Know your negotiating partner.

This isn’t rocket science. Good intelligence is always essential. Know your opposite number’s strengths and weaknesses, know their red lines, know their personalities. Luckily for the UK, it is negotiating with an organisation it knows intimately from the inside and which shares its DNA. So how is it that the UK shows again and again that it doesn’t really understand the EU and even that it doesn’t have much interest in understanding the EU? Oh, I know that key people on the UK side know the EU very well – civil servants have spent years working with and often in the EU institutions and they are not stupid. But these are the same civil servants that keep quitting, or being shunted aside. “The UK has had enough of experts” we are told. The German car industry will ride to the rescue, we are told. We will have our cake and eat it, we are told. We can be in the Single Market and yet not in the Single Market, we are told. The Prime Minister scorns an invitation to speak to the European Parliament but goes instead to Florence to give a speech. She gets to work on Merkel and Macron rather than Tusk and Juncker. Sat here in Brussels watching events unfold, the UK government’s actions scream ignorance of basic EU realities. They scream wishful thinking. The UK government seems to be dealing with a fantasy EU that resembles the caricature presented in British tabloids, not the real EU of which it has been a core member for over four decades.

 

This morning as I write this, Twitter is once again abuzz with something Boris Johnson has said. He thinks Brexit talks will fail and that Theresa May “will be humiliated”. “Nobody ever beats the EU in a negotiation” he apparently ‘told a friend’. If he really thinks this, it’s odd that he worked so hard to put his country into a negotiation with the EU, and then to frame this negotiation in needlessly confrontational, zero sum terms, so that the UK can only win if the EU loses.

Boris is right, insofar as he says that the EU rarely emerges from a negotiation as a loser. But he is utterly wrong if he thinks this means that the EU’s negotiating partners must necessarily then be the losers. As I said back in October last year, the EU’s default approach to negotiations is to find a way for both sides to win. This is the best guarantee of success. By spurning this approach from the outset, the UK has engineered its own probable defeat.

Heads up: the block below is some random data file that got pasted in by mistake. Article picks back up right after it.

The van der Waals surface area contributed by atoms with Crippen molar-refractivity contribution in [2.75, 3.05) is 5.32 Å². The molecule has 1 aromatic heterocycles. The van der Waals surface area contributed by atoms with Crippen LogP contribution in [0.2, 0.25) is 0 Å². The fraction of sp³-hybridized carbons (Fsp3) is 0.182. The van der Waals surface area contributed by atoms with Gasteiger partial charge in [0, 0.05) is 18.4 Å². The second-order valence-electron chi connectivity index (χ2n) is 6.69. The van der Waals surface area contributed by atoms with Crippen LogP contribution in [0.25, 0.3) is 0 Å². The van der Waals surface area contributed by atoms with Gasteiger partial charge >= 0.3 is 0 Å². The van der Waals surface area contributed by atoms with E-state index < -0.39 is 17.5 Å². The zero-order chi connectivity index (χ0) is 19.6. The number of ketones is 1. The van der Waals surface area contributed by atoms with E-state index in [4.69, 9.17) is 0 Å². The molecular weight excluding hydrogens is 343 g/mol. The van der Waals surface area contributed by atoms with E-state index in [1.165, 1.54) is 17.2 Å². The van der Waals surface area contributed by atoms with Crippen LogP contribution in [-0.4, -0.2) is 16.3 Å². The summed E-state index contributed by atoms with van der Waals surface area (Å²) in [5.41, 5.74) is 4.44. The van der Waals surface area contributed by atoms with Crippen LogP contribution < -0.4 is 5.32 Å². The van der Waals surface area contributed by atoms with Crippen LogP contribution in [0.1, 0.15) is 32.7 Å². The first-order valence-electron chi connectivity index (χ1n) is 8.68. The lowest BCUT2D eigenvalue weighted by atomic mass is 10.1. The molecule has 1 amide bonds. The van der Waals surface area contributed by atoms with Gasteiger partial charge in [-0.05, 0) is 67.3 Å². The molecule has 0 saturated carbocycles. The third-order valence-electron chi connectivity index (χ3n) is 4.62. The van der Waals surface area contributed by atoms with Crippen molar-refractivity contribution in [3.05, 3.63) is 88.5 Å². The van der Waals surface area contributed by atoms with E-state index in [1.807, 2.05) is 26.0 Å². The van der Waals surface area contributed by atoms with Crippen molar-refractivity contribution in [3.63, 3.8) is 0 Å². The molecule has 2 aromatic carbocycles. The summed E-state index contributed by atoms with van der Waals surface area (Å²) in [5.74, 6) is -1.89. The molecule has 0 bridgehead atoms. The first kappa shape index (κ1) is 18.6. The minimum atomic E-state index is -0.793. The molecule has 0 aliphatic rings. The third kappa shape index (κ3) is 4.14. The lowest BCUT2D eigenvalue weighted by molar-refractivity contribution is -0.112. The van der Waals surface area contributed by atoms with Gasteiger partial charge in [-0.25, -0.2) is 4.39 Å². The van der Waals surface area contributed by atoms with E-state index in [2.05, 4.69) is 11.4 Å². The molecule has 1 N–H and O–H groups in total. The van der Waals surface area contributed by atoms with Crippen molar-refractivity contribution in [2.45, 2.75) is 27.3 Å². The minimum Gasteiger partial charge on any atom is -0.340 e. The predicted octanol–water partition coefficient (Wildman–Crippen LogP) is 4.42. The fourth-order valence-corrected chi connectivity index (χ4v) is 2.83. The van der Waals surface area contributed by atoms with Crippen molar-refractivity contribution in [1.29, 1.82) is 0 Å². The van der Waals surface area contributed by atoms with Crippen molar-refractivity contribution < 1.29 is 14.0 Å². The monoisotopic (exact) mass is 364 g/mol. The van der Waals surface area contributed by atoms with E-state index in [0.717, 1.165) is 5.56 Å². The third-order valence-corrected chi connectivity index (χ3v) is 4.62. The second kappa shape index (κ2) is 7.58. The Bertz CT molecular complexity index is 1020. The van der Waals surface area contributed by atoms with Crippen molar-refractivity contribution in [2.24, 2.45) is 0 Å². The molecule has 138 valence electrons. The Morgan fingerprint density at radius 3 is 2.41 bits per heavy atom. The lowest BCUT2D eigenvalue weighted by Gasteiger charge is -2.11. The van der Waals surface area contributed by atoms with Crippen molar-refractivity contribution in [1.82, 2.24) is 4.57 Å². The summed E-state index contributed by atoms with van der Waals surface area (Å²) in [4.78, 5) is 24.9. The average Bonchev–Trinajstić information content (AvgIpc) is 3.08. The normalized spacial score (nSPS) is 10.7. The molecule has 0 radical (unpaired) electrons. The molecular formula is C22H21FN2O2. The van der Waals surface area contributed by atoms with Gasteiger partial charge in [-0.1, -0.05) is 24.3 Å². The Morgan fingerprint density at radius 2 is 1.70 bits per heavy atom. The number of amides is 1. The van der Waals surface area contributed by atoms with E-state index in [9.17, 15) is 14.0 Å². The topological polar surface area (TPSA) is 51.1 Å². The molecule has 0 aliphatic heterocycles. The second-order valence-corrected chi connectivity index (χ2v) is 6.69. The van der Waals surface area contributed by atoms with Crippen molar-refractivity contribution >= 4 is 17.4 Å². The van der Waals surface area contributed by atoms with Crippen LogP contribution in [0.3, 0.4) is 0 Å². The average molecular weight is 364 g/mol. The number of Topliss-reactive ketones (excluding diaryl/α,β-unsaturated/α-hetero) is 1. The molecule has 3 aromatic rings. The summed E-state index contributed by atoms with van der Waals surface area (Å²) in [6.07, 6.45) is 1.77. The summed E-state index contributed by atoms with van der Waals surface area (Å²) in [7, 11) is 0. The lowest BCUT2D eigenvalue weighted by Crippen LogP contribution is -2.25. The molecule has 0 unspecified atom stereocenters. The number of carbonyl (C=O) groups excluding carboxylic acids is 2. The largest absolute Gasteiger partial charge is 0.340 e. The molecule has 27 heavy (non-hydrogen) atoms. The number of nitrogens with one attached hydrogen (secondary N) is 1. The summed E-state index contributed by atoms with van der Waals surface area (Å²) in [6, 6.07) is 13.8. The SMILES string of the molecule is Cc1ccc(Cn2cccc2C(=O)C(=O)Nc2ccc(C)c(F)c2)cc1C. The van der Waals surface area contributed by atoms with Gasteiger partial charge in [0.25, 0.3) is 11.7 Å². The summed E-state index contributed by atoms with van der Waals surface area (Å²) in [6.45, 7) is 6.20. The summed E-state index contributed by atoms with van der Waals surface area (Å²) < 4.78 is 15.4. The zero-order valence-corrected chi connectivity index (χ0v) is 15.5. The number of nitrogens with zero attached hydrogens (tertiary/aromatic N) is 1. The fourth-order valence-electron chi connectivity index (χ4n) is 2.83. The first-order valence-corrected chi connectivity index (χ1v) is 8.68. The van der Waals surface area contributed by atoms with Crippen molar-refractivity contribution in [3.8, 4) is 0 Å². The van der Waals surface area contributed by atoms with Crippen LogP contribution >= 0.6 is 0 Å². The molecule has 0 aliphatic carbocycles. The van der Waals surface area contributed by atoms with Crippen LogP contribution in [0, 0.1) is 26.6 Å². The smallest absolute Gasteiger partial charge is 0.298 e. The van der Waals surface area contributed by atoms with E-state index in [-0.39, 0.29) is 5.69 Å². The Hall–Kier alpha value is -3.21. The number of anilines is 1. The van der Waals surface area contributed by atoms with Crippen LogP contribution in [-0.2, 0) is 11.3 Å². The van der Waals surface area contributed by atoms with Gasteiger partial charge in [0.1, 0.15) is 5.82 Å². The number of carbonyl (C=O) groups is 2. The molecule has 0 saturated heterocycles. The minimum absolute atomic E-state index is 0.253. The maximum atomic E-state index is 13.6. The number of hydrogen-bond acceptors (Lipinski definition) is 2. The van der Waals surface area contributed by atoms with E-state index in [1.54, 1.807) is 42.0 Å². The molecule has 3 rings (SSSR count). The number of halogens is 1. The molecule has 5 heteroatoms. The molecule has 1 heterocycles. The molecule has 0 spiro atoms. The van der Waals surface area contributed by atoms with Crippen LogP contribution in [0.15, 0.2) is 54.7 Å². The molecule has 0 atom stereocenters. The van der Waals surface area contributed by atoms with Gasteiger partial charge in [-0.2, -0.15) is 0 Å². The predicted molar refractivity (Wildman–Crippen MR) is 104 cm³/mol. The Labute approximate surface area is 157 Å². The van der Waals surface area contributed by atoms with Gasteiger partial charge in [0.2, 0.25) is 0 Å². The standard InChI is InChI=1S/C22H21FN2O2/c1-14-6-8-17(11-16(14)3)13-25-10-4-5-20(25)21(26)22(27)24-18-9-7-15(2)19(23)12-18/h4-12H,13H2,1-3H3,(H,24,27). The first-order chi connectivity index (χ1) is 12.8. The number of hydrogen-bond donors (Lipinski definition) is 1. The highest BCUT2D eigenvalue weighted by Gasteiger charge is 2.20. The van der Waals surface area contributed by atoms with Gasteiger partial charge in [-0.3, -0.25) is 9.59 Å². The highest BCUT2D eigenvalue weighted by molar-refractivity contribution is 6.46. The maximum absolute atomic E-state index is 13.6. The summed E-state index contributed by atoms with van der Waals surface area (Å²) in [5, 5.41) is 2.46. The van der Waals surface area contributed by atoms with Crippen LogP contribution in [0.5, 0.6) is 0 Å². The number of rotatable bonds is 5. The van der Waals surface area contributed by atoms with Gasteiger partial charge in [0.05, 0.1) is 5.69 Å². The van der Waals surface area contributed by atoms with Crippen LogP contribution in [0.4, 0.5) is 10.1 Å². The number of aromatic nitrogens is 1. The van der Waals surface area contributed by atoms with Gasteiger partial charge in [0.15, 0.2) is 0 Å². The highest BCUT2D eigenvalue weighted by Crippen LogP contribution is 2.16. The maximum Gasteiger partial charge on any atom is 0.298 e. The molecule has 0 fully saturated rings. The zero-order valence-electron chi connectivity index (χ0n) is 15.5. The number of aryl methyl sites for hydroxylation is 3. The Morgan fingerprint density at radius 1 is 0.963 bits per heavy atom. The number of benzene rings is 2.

It is this, I think, that has most shocked and alienated the EU side. Cooperative, collegiate, consensus building is so baked into the way we work that it has become a reflex. After all, it’s why the EU was created in the first place. In our daily lives, we look for solutions that work for multiple and diverse interested parties. If we did not do this, we would not be here. The UK has been part of this for forty years and has generally been a very good player of the game. In Parliament Committees, in Council Working Groups, in Commission inter-service meetings,  Brits have earned a reputation for finding creative solutions, skilfully drafting inclusive language, and putting the emphasis on pragmatism and results. The referendum result was a massive shock, yes, but surely the British would deal with it in a pragmatic and sensible way? There was a widespread assumption that the UK would implement the referendum result in its typically sober, intelligent way to minimise shock to itself and the rest of the EU and build a solid foundation for a mutually advantageous future relationship. The opposite has happened. This is simply shocking and will have a lasting impact on the country’s influence and reputation.

“Leave Lies” rebutted

Here follows a lengthy reply to someone called @MaraudingWinger on Twitter who posted an (even lengthier) piece on what he called “Lies, Exaggerations and Threats from the Remain Side – Now & Then”.

Our friend deleted his diatribe. But given the amount of time invested in coming up with rebuttals and replies, I’m not going to let my contribution go to waste, so here it is in blog format… The italicised text is where I am quoting his text directly.

 

A: LIES ABOUT THE ‘£350M FOR THE NHS SLOGAN’

It is only people on the Remain side who say this was a promise or is a lie. If those remainers thought it was a promise then, why didn’t they vote for it? After all, many of the people who adduce this ‘evidence’ also worship the NHS and think more money should go into it.

You’ve misunderstood the nature of the lie. The lie is that the UK pays £350m a week to the EU. It doesn’t. Its contribution is about half that, and of course it is not a ‘gift’ or a levy, it is an investment the return on which far exceeds the outlay.